Started five of eleven games played as a freshman, finishing with 22 tackles, four interceptions, four breakups, and two defensive touchdowns. Started all thirteen games the following year and finished with 38-5.0-3.0 with two interceptions and seven breakups. Was limited to nine games this past year, and finished with 33 tackles and eleven breakups. Listed size is very solid for a pro cornerback, but looks a little bit smaller on tape, so official measurements will be important. Plays various different techniques on both sides of the field; tends to line up on the short side. Typically lines up in man coverage and shuffle coverage, often a few yards off the line of scrimmage, but sometimes in off-man as well. Has quick, smooth footwork to match releases at the line of scrimmage; didn’t backpedal too much, but does so with good balance. Does a good job of using his hands; willing to mix things up a little bit near the line, and uses his hands through breaks in order to feel routes developing. Has enough speed and explosiveness to carry opponents downfield. Has fluid hips to change directions, and can provide pretty tight coverage on inside breaking routes. Was not targeted often during the games reviewed. Plays a little bit conservative despite his speed, burst, and quickness; makes quick tackles to limit yards after the catch, but wasn’t always in a position to make plays on the ball when targeted during the games reviewed. That’s surprising, as his on-ball production was actually pretty impressive over the past two years. Can look a little bit tentative when diagnosing route combinations from zone coverage. Gets good extension with his arms when playing off of blocks, doing a good job of locating the ball, although his contract strength can sometimes be a little bit lacking for a bigger cornerback. Short-area quickness allows him to navigate through traffic on his way to the ball. Willing to come up and support the run, although he’s not the most physical or reliable tackler. Injury sustained this past season will require further medical evaluation at the Combine. A cornerback who can play too conservatively in coverage at times but who also possesses most of the tools teams look for in a man-coverage cornerback; he is tall, fast, and quick, with good footwork and hand use, traits which allow him to stick with opposing receivers.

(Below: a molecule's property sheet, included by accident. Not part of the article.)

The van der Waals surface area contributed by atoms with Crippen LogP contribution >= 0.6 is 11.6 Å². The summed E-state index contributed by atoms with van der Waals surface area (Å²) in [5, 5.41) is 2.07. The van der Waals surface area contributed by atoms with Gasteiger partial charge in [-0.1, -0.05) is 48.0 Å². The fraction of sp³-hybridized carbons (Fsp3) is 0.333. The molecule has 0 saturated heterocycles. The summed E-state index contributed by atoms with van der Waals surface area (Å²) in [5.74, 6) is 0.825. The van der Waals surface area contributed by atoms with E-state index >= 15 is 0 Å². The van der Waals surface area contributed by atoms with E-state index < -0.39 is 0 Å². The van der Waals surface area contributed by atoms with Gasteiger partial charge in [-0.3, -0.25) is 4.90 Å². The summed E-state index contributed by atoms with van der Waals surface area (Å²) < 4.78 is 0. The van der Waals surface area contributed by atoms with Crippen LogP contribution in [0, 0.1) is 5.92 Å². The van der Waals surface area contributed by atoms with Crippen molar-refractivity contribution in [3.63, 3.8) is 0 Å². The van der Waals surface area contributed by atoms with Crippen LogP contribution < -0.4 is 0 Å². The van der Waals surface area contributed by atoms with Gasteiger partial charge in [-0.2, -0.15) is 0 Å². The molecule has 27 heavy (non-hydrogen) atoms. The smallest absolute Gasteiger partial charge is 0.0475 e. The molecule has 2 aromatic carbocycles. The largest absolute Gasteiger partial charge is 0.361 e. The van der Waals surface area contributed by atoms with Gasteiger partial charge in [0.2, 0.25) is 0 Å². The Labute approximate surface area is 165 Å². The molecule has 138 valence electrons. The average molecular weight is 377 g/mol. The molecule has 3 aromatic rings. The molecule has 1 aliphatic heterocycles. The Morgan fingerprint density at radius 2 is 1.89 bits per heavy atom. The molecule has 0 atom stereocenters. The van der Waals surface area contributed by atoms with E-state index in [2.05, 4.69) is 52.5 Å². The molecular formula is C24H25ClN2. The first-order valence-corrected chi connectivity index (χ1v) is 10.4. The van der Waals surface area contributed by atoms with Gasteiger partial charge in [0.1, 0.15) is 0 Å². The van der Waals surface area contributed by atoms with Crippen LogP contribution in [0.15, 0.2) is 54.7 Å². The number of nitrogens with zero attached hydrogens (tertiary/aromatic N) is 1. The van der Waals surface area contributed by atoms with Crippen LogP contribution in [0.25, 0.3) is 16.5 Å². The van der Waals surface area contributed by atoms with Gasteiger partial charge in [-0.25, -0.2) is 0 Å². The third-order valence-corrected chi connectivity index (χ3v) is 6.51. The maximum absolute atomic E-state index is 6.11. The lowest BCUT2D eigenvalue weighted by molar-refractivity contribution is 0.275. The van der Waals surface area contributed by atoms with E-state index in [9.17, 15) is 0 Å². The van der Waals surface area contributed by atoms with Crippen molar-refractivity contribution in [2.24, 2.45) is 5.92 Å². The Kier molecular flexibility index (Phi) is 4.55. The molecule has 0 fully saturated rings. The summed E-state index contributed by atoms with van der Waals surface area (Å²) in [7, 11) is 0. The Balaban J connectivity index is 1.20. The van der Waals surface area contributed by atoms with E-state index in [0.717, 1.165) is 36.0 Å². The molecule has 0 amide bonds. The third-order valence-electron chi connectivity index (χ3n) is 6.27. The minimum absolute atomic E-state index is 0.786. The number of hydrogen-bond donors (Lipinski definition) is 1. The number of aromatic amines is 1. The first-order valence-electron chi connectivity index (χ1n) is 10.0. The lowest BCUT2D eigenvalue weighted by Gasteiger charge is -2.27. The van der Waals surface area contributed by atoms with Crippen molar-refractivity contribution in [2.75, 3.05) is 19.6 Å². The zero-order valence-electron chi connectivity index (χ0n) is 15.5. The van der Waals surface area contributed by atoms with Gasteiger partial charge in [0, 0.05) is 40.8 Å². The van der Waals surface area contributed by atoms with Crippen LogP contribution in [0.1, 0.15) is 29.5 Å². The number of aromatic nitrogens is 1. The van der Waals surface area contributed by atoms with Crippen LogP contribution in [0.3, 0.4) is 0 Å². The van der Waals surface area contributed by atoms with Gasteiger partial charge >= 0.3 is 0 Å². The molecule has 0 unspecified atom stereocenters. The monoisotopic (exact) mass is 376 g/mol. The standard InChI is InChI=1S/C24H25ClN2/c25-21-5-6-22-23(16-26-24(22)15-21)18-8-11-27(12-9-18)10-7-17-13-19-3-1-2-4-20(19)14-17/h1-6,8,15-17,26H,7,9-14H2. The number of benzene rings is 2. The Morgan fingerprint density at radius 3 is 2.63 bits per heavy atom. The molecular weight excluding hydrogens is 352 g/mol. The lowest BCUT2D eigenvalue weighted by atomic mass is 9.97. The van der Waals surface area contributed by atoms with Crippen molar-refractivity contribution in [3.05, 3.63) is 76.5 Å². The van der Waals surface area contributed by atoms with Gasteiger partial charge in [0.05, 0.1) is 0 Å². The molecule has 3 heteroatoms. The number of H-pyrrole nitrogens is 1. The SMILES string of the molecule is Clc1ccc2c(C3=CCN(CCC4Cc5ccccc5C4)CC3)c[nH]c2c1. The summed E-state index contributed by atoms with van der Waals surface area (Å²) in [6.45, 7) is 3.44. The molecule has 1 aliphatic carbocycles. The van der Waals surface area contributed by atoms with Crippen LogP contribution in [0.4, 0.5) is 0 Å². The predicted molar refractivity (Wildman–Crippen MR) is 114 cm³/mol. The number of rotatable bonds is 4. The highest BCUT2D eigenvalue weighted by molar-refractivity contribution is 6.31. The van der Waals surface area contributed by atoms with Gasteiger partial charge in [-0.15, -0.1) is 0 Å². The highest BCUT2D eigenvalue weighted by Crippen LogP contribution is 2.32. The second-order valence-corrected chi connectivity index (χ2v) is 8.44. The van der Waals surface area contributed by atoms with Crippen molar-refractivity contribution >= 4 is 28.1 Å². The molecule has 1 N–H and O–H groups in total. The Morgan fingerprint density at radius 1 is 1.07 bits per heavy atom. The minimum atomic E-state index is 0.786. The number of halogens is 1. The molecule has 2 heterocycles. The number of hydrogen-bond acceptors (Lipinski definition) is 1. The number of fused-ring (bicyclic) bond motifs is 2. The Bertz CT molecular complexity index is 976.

CB Bryce Hall, Virginia

6’1”- 200 lbs.